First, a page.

Fresno marches on Martin Luther King Day

FRESNO, Calif.

In Downtown Fresno -- hundreds marched in an event in memory of Dr. King.

With nearly 500 people--this is being called the largest turnout in the 27 year history of Fresno's Martin Luther King Day march. With the Tucson shooting heavy on the minds of many who attended—Dr. King's message is said to be just as important now as ever.

"Oh, oh deep in my heart, I do believe we have overcome today."

We have overcome are new words to an old spiritual. --Howard Jenkins remembers singing "we shall overcome" with his late friend and his pastor, the reverend Dr. Martin Luther King Jr.

"I'm from the south," Jenkins said. "I know him .. he was a man, he wasn't no Mickey Mouse. He did great work. God led him to do great work."

King's work and messages of love, non-violence and civil rights-- are still being taught today--Kirk Haynes wants to make sure even his youngest daughter Kennedy understands what king stood for.

"It didn't matter who sat on different sides of the bus. It didn't matter who's skin was a different color," Kennedy Haynes said.

On a day when many are focusing on what unites us--people in the crowd remembered the recent shooting in Tucson, Arizona.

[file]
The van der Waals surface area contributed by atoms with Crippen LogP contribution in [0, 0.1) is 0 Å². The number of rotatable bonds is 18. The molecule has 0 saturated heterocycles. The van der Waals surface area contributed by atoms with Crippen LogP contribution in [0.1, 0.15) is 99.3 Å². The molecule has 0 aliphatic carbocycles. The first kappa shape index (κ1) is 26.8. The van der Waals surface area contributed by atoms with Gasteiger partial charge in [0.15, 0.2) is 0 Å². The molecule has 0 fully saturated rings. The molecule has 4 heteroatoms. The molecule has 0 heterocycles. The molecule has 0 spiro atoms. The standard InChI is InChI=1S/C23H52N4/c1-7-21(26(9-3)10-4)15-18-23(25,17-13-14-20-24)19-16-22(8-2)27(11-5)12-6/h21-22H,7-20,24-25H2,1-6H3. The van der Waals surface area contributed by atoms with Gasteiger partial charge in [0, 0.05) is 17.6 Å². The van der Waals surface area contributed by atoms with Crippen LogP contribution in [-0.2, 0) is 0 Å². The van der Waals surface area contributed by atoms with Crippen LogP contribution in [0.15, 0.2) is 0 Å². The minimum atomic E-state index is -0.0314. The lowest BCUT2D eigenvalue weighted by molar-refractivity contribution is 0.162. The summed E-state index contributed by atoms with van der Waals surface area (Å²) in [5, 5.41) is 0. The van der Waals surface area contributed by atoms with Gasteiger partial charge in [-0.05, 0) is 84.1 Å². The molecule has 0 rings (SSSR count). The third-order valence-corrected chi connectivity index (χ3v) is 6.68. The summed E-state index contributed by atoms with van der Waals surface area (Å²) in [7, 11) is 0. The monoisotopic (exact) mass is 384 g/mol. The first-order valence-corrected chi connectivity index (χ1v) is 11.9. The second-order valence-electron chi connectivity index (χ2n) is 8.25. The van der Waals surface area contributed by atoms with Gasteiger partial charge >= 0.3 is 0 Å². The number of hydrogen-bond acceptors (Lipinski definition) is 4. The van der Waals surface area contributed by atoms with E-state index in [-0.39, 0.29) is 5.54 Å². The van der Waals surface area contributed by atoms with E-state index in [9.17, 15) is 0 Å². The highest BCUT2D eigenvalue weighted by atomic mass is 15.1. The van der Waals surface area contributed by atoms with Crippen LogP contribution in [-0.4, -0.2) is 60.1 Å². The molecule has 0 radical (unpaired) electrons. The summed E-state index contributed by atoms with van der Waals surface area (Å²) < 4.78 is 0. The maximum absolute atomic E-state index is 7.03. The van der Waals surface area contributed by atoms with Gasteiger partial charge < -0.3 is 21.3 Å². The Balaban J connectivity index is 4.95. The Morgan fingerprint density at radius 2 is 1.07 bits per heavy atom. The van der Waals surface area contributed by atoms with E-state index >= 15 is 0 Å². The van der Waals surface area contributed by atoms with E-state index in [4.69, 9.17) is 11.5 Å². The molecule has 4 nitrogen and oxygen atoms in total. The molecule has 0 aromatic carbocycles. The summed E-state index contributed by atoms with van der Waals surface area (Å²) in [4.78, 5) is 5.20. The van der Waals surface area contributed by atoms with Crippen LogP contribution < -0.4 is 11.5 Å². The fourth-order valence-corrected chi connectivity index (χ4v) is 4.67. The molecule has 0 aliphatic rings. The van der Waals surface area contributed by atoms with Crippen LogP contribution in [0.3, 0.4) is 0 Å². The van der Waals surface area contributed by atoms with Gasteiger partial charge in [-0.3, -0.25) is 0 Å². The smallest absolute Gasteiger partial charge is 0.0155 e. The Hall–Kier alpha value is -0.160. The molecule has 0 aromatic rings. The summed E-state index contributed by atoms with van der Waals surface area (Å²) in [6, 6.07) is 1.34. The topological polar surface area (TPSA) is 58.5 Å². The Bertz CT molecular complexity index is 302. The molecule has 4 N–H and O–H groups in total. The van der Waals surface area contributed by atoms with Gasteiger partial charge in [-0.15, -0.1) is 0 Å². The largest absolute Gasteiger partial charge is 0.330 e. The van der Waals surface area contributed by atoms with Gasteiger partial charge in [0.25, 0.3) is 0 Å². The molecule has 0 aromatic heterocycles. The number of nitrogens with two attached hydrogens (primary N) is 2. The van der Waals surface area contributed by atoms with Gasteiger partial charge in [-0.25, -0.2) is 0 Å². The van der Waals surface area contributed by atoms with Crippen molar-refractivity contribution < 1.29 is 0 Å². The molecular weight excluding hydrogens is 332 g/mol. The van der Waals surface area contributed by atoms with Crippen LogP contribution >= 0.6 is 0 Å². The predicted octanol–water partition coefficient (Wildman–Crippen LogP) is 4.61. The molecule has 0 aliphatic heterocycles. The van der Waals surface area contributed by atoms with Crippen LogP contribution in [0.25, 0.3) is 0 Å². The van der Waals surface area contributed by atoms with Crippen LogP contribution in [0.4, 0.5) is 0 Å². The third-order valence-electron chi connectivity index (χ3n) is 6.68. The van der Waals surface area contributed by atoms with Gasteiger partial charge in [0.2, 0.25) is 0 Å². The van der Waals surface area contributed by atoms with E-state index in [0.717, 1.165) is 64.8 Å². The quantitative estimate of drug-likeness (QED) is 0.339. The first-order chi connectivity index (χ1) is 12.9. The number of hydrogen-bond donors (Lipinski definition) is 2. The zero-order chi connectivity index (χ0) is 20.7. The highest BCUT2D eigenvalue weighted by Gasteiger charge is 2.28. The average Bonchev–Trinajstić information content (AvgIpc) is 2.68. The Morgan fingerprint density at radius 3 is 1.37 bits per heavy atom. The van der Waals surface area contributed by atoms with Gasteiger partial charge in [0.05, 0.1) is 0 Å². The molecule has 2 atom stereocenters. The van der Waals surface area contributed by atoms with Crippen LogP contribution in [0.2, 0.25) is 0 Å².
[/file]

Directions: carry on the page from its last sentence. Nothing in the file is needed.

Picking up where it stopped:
"The six lives that were tragically cut down the 12 that were wounded," Rep. Jim Costa (D) said. "I was with the President last Wednesday night in Tucson because Gabby Giffords is a friend of mine."

Representative Jim Costa says while we have made progress, much still needs to be done.

"One of the main lessons we have not yet learned is Dr. King's emphasis on how hate devastates this society and keeps us from being the America it ought to be," Leslie Kimber said.

And so like the march on Washington in 1963--Fresnans march for a better tomorrow.

"This is one way of saying out loud and specifically what we aspire to for our nation and our children," Patience Milrod said.

"Together it could be better," Jenkins said.

In March the son of Dr. King--Martin Luther King III will visit Buchanan High School here in the valley for an annual scholarship fundraiser. His message--remembering, rejuvenating and reforming.

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